Friday, June 13, 2008

At The Top

Many winding arduous climbs around muddy puddles and over fallen logs and up rocky scrambles and along numerous switchbacks result in views like this that take your breath away for just a second or two and make you glad to be alive on such a beautiful earth.

Thursday, June 12, 2008

Ferns on Rocks

Many steep rocky trails lead to sights like this where ferns grow right out of cracks in rocks.

Wednesday, June 11, 2008

Light on Ferns

Nearly every difficult hike into the woodlands eventually yeilds a sight like this.

Tuesday, June 10, 2008

Signs on the Road of Life

What if life came with such warnings? Would we be more wary and take better provisions? Or would we turn back more often? Shouldn't there be a companion sign to this that says "Manificent views and amazing experiences ahead" so that you know what else is in it for you besides the challenge?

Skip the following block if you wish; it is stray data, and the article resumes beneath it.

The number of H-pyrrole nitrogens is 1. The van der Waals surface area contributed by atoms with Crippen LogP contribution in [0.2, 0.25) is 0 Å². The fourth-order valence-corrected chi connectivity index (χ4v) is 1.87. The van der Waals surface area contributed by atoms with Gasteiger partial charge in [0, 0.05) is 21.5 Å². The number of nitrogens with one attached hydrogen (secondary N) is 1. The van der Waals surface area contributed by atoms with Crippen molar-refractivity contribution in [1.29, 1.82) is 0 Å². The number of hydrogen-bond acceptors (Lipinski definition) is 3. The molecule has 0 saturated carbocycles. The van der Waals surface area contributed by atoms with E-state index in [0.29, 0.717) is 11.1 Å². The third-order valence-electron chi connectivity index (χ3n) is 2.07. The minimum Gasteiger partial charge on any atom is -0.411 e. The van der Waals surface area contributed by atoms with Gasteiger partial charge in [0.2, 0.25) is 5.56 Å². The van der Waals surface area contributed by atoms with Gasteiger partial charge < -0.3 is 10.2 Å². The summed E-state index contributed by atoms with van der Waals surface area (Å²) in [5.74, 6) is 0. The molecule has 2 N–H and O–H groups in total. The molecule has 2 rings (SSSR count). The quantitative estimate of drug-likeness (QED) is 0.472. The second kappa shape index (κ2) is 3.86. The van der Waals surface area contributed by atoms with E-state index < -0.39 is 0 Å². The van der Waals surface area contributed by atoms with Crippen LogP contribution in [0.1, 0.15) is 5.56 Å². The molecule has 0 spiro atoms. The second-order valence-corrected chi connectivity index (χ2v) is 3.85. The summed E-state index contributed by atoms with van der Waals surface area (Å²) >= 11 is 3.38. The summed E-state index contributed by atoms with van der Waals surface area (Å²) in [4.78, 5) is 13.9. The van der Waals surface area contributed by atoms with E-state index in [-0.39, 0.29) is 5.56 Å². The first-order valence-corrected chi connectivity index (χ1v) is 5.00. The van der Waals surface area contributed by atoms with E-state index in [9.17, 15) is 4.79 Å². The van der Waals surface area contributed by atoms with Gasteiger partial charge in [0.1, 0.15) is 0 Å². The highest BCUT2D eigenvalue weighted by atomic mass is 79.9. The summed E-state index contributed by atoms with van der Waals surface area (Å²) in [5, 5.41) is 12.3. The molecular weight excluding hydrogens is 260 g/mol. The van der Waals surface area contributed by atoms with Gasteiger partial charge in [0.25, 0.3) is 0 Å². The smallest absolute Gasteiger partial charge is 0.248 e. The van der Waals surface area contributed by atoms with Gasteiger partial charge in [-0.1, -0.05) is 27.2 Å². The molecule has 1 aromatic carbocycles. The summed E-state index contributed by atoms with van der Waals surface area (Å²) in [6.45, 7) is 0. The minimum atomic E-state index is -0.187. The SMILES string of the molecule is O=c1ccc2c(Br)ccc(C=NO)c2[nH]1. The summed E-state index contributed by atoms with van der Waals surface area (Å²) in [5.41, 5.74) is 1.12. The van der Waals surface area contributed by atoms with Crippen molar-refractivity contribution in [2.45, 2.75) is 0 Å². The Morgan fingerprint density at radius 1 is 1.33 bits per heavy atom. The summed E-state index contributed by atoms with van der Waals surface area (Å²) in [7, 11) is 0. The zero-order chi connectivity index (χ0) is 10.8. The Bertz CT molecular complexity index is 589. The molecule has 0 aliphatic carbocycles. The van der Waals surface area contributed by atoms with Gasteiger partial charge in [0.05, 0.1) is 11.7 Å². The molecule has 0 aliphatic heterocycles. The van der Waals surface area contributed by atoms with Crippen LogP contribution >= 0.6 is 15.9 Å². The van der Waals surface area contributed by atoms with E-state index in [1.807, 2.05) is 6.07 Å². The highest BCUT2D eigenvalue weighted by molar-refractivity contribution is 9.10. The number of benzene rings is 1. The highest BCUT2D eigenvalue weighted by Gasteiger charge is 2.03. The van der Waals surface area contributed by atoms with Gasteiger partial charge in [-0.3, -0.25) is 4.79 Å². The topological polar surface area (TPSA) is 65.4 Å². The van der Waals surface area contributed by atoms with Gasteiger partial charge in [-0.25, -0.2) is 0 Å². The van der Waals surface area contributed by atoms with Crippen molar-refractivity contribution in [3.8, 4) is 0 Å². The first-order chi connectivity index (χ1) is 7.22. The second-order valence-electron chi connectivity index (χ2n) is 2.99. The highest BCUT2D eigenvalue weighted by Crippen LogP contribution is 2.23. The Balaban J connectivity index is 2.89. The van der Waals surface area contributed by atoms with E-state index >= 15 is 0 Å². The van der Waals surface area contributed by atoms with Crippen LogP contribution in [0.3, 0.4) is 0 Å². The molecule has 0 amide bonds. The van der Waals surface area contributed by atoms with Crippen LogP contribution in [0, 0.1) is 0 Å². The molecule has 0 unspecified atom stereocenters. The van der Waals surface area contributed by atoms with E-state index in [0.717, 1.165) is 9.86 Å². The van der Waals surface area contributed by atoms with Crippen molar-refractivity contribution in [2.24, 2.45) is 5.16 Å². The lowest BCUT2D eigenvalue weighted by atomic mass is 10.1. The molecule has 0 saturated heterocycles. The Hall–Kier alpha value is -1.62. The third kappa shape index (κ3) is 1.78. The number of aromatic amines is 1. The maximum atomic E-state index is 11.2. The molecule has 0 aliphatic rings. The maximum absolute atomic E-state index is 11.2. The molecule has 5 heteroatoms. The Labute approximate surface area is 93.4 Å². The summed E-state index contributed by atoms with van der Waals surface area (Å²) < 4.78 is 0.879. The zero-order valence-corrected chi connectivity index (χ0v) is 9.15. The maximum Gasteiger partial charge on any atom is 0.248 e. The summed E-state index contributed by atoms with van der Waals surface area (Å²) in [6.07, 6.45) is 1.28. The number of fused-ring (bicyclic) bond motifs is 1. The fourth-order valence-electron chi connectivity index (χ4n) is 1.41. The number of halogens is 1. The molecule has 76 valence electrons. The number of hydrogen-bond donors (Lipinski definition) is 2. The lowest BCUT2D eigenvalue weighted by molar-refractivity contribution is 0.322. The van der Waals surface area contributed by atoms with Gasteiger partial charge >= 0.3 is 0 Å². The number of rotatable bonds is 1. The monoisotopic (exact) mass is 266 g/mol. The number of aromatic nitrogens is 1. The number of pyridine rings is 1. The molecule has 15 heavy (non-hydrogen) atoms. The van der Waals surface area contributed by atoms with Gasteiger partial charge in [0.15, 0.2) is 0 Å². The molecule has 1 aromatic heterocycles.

Monday, June 9, 2008

An Elegant Beauty

The first time I saw wind towers was at night when the pattern of their blinking lights across the cornfields echoed the constellations of stars in the sky overhead. The lights were interrupted by the graceful sweep of the blades and I was frustrated that I could not see more in the dark. By daylight, I find their beauty mesmerizing.

Those who visit with me have to drag me away, for I cannot get enough of their strange simple beauty. They are graceful and elegant yet strong and sturdy. When their blades move in the wind, they hypnotize. They are of nearly perfect classic aesthetic beauty with proportions of thirds and fifths. Their white towers and blades catch the sun and echo the brightest whites on the clouds on an overcast day.